So finally D.C. Republicans said “we need the presidency, then we’ll repeal Obamacare. We mean it this time!” The voters obliged, electing Republican Donald Trump president. Trump ran on repealing Obamacare “on day one.”
The story of Union war general George McClellan is well-known: given command of the Union Army by president Abraham Lincoln, McClellan always found a reason to not act, no matter how many resources were at his disposal. After 15 months of inaction, Lincoln removed McClellan from Command in November, 1863.
McClellan went on to become the Democrat candidate for president in 1864, and lost to his former boss Lincoln in that election.
Given the inaction of congressional Republicans since the election of Trump, using the moniker “The Party of Lincoln” is simply false advertising. A better name would be “The Party of McClellan” because not only are they afraid to act, many “Republicans” in D.C. are actually Democrats. Just like George McClelland.
(Hat tip Drew Miller for inspiring the idea for this 276-word indictment)
Mark Twain is often quoted as having said that “history doesn’t repeat itself but it often rhymes.” There’s no evidence that Twain said that, but it doesn’t matter who said it when any thinking student of history knows it to be true.
Today’s question: is there a rhyme for our time?
After Germany violated the Versailles treaty by remilitarizing the Rhineland in March of 1936, the victors in World War could’ve taken decisive military action to enforce the peace treaty. As you may know, the Rhineland is the German industrial heartland.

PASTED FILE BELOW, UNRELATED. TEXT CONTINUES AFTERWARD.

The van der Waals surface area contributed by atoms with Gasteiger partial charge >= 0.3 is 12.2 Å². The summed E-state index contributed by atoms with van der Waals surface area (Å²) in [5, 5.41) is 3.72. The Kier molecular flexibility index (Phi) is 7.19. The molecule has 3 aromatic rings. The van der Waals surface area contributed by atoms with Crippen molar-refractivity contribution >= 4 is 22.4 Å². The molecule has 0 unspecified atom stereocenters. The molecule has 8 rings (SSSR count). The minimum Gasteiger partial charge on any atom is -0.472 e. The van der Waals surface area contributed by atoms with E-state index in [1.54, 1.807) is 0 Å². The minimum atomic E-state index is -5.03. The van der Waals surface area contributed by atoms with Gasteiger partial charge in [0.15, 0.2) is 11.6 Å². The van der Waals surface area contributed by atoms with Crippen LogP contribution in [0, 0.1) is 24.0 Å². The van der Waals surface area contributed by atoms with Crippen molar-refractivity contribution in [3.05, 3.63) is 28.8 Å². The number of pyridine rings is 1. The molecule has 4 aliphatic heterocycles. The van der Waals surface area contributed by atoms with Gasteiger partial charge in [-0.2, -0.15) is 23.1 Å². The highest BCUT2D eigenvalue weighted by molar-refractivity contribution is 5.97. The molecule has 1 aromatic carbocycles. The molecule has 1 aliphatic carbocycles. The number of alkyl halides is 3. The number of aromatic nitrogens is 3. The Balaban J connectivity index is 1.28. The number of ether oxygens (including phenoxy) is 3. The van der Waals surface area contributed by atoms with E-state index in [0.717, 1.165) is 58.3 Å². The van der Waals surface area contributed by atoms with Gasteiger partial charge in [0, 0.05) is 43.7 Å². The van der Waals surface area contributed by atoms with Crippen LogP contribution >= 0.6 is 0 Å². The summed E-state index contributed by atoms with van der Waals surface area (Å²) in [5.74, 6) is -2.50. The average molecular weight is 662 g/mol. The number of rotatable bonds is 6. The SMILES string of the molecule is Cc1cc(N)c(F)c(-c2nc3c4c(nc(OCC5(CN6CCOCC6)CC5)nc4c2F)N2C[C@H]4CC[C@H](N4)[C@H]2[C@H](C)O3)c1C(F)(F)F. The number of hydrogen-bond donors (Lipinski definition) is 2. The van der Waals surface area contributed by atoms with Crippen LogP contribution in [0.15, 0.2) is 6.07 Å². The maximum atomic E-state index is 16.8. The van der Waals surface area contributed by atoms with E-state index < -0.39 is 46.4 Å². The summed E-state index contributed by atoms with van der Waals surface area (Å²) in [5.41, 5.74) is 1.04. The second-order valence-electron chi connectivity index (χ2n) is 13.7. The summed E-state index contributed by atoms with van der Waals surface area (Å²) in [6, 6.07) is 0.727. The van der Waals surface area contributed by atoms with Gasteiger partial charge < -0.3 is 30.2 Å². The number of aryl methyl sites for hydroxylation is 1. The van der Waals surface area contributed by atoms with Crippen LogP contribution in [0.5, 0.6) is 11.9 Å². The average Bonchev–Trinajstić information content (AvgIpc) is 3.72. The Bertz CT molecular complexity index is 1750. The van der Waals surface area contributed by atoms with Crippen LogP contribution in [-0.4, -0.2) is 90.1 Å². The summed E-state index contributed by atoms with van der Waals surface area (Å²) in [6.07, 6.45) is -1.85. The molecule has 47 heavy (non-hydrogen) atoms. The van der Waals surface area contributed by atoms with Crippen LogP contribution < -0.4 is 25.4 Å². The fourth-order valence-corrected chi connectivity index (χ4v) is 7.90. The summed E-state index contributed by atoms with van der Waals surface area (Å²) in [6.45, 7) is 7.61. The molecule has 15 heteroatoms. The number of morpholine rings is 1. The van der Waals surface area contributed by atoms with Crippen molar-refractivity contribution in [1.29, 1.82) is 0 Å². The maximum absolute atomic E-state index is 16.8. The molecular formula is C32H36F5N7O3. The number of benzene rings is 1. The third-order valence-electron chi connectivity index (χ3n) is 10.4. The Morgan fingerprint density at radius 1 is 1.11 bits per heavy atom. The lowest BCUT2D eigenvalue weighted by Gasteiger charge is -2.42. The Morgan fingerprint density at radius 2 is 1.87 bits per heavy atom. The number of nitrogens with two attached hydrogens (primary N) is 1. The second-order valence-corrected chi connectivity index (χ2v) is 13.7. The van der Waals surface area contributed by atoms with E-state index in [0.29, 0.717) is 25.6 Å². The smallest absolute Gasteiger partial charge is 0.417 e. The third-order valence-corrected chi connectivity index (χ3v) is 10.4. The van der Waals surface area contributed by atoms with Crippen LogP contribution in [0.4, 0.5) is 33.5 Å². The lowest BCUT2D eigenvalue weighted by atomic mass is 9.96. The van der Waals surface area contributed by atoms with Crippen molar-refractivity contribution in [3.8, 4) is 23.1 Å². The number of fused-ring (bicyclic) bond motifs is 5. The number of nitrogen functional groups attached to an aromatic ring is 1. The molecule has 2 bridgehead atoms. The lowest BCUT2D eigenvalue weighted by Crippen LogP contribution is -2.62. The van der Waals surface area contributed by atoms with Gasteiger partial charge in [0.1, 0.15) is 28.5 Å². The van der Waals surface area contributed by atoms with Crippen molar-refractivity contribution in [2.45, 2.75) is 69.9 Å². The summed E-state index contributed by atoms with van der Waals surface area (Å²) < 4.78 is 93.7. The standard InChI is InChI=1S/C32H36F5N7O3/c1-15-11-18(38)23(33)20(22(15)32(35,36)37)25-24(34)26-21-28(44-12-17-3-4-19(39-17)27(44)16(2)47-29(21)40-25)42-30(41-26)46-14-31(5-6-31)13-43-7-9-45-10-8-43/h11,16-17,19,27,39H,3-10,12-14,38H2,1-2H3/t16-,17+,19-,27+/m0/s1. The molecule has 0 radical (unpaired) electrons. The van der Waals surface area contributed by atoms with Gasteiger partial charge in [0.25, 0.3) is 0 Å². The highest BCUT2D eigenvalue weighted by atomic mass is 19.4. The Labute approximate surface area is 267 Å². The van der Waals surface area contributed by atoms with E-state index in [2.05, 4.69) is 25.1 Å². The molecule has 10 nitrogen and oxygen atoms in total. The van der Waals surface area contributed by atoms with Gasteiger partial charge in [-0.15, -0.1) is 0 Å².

The German military was weak in 1936, so if the allies had taken action, the history books might have read “France and Britain invade Germany to enforce peace treaty, one million people perish, democratically elected German leader Adolf Hitler imprisoned.”
But European “leaders” took no action. Three years later, war broke out anyway. Their inaction clearly emboldened Hitler. Instead of “just a million” dying, tens of millions of Europeans died, and tens of millions more from other parts of the world.
The above is an original thought I had years ago, and many others have surely had the same thought independently of me. And so when I think about Syria and North Korea and other geopolitical threats, and question the action taken against Syria last week, I also understand very clearly the risks of inaction.